6. Small Things Like These (P), by Claire Keegan

Link: https://www.goodreads.com/book/show/58662236-small-things-like-these

    I liked this book quite a bit better than Foster. I identified with the main character, Furlong, and theme of the book could not be more applicable (what do you owe the world, should you help others?). Claire is a really good writer, although I still can not entirely get over the small scale of the novel. This is probably what makes it beautiful, but I find less value in such a setting. Here are some good quotes:

    "Was it possible to carry on along though all the years, through an entire life, without once being brave enough to go against what was there and yet call yourself a Christian, and face yourself in the mirror?"

    "The worst was yet to come, he knew. Already he could feel a world of trouble waiting for him behind the net door, but the worst that could have happened was already behind him; the thing not done, which could have been - which he would have had to live with for the rest of his life."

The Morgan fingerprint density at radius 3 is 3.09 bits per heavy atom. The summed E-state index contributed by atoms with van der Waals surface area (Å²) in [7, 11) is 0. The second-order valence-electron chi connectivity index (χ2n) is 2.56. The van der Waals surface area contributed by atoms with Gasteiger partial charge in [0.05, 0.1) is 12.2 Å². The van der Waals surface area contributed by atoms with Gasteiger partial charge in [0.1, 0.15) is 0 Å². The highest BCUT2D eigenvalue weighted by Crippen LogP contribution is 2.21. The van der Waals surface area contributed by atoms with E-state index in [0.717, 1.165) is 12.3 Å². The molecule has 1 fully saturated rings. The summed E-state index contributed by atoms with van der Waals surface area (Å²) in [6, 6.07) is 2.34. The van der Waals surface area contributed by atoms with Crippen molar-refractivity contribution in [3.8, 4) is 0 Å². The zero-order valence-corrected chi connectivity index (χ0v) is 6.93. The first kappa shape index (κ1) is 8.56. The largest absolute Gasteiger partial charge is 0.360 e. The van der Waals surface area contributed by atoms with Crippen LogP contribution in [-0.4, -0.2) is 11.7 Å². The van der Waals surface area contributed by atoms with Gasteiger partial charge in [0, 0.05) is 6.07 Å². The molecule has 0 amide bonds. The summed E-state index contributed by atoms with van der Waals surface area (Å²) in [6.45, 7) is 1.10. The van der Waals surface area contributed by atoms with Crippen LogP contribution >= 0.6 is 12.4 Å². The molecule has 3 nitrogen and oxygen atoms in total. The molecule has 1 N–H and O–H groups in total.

7. The Singularity is Near (A), by Ray Kurzweil

Link: https://www.goodreads.com/book/show/83518.The_Singularity_is_Near

    I can't tell if Ray is a genius who will correctly foreshadow many future events, or if he is a crackpot. He is probably a bit of both. This book was written in 2004, which is quite incredible given that some of his predictions have shown promise (drones bringing packages, AI rapidly advancing). Many of his other predictions have been flat out wrong (most of them). Maybe I am out of the loop on nanobot technology, but his bullishness seems completely misguided as of twenty years later. Overall, this book is way too long and repetitive. Really the most intriguing idea is the technological singularity: a time period that is formed by the rapid compounding of exponential advances in technology. Superintelligence is sort of a proxy for this, as the development of such intelligence and power could create a world that we could not comprehend with our feeble little brains.